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How feasible are Electric Vehicles in Nepal?

6th August 2019
"Rakesh Pradhan, the senior marketing assistant of NIU electric scooter states, "We are trying to collaborate with engineering colleges so that they can study the batteries and the way to dispose them correctly. For now, most of the batteries are sent back"

Government of Nepal is giving incentives to import electric vehicles as an encouragement for the clean, green and healthy city environment. We are excited to see green vehicles hitting the road. Big companies like Hyundai, Kia, Mahindra have already started importing the electric cars as taxes for such vehicles have been waived in a large amount. But as usual, is this plan going to sustain in the long run?

When we see an electric vehicle, we picture batteries and a clean environment. The slow and steady eradication of fossil fuel-generated vehicles would not only save the non-renewable resources but also make the country pollution-free. But thinking ten years ahead from now, electric vehicles would also be a source of pollution as there is no proper policy with regard to disposal of the batteries.

The chemical combination varies from battery to battery but their prime constituents are mercury, nickel, cadmium, lead, electrolytes, and lithium. When they are disposed in trash, the batteries end up in landfills. As the battery casing corrodes, the chemicals reach the soil and make their way into the water supply. Also, the lithium-ion batteries act volatile when exposed. In accordance to Battery University, the lithium can cause landfill fires and burn underground for years. Such burns release toxic chemicals into the air and increases the potential for human exposure.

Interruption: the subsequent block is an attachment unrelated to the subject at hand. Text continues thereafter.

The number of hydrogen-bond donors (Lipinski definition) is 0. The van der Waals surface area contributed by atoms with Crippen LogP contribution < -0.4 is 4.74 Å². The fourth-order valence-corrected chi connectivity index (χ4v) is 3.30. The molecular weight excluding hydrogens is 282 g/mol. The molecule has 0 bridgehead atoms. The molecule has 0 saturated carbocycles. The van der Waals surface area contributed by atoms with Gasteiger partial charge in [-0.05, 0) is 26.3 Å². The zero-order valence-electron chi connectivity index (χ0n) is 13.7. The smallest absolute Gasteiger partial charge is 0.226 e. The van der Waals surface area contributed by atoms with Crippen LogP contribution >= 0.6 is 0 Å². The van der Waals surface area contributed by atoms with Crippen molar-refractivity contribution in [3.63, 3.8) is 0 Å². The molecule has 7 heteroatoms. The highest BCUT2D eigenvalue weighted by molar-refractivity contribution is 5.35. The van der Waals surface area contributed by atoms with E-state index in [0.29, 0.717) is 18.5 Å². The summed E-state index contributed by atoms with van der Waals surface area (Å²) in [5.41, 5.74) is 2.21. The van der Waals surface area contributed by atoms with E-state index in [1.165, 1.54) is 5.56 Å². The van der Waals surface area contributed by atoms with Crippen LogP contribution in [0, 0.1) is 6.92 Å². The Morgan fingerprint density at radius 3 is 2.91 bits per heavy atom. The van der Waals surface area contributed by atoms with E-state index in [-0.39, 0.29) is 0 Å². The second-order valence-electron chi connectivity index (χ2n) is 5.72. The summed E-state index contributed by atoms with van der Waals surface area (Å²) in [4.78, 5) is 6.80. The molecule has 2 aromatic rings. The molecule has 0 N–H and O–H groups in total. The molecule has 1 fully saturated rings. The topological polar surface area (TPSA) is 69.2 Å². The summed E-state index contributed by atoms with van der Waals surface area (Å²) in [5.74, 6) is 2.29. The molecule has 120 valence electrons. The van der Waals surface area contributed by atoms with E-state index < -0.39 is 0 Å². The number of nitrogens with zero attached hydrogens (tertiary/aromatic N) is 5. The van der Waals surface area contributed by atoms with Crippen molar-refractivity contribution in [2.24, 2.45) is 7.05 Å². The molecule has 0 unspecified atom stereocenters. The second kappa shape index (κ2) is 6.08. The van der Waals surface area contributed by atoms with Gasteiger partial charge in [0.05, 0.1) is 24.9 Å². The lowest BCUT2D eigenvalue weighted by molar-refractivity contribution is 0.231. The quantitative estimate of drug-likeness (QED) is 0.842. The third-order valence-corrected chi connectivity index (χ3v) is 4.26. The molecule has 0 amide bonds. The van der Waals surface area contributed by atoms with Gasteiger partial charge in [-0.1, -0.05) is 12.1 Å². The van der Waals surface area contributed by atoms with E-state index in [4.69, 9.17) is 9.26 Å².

Rakesh Pradhan, the senior marketing assistant of NIU electric scooter states, "We are trying to collaborate with engineering colleges so that they can study the batteries and the way to dispose them correctly. For now, most of the batteries are sent back to China to the NIU University. Similarly, Diwakar Regmi, the showroom head of Hyundai Motors states that "The policies need to change for the betterment of environment of the country. The long term plans haven’t been brainstormed yet."

The other hurdle due to the lack of policy implementation is the cost of replacement of batteries. The Nepal Government has waived taxes for the electric vehicles but the cost of replacement of batteries after the warranty period is over is still high. The replacement of just the batteries of NIU electric scooters is around 1085$ (approx. Rs 1,20,000) and Hyundai Kona is around 14 lakhs which can be a cost of burden in the future.

We are still in the traditional era. Many people have adapted to the profession of repairing bikes and cars to earn their livelihood. They have trained themselves to repair those petrol and diesel induced vehicles. With the introduction to the electric vehicles, they are at the high risks of getting out of their jobs. Raju Shrestha, the owner of Shrestha Repair Centre, Kuleshwor, states, "The people like us are not at risk for about ten years from now. However, with the increase of electric vehicles, the government should consider training them in this technical field too."

Nepal Electricity Authority (NEA) is set to install ten charging stations for the instant recharging of the electric vehicles. The utility will be owned by the state and the Office of Energy Efficiency and Leakage Control of NEA is speeding up for the finalizing of the locations.

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Compiled by : Debashish S Neupane Debashish S Neupane